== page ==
From Tom Paine:
The Battle Over Hackett
October 31, 2005
David Goodman is co-author of The Exception to the Rulers, which was recently released in paperback. He profiles Hackett in the current issue of Mother Jones .
The announcement last week by Iraq War veteran Paul Hackett that he will run for U.S. Senate in Ohio as a Democrat should make incumbent Republican Sen. Mike DeWine very nervous. But as this straight-talking Marine storms the national political stage, there’s another group that should also be concerned: the Democrats.
Paul Hackett burst onto the national scene this summer when he nearly won a special election in rock-ribbed conservative southern Ohio. In a congressional district that Republicans have had a lock on for most of the last century—a place that George W. Bush took handily with nearly two-thirds of the vote a year ago—Hackett won a stunning 48 percent of the vote. The Republicans had to pour a half-million dollars to hang on to one of the reddest Congressional seats in America. Newt Gingrich called Hackett’s insurgency “a wake-up call to Republicans.”
Democrats naturally applauded the near upset. But as I traveled around southern Ohio covering the final days of the campaign, I saw that Hackett was scoring points precisely because he didn’t sound like a Democrat. He criticized the party’s stand on gun control, often referred to President Bush as a “chicken hawk,” and, unlike many Democrats, opposed the Iraq occupation, declaring famously, “I don’t like the sonofabitch that lives in the White House, but I’d put my life on the line for him.”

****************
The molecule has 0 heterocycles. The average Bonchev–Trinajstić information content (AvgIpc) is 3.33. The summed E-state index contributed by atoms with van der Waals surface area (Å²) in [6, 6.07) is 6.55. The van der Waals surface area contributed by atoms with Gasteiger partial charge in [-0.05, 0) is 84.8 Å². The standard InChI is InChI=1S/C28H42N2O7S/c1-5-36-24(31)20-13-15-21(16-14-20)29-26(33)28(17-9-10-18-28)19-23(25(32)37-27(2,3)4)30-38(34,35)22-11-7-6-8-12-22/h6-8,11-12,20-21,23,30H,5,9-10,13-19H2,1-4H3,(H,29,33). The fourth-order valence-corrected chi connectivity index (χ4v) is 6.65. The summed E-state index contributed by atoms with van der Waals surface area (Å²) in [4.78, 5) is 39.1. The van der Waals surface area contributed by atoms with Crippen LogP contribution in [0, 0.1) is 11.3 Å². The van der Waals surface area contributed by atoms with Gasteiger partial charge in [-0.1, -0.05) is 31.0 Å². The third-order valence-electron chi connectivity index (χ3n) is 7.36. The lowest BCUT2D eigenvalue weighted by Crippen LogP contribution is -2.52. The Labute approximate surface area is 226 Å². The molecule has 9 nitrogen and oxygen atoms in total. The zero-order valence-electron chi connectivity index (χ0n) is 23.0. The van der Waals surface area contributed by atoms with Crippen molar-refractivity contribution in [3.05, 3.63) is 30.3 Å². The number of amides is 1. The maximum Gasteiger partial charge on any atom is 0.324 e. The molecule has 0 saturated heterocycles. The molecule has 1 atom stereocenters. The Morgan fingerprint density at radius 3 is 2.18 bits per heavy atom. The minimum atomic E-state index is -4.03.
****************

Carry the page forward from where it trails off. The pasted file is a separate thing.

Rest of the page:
Hackett sparked a populist groundswell. Rarely mentioning his party affiliation, he forged connections in the staunchly conservative rural areas by, among other things, emphasizing his enthusiasm for hunting and gun sports and his military service. He used this to cobble together a strange-bedfellows collection of campaign planks. He advocated for standard liberal issues by invoking red-state red meat, and vice versa.
In a debate with his opponent, Jean Schmidt, he said about gay marriage: “I don’t want the government in the bedroom any more than I want it in my gun safe or telling me how to worship.” And, on abortion: “If you don’t want government in your personal life when it comes to choice, you have to be consistent about that with guns.”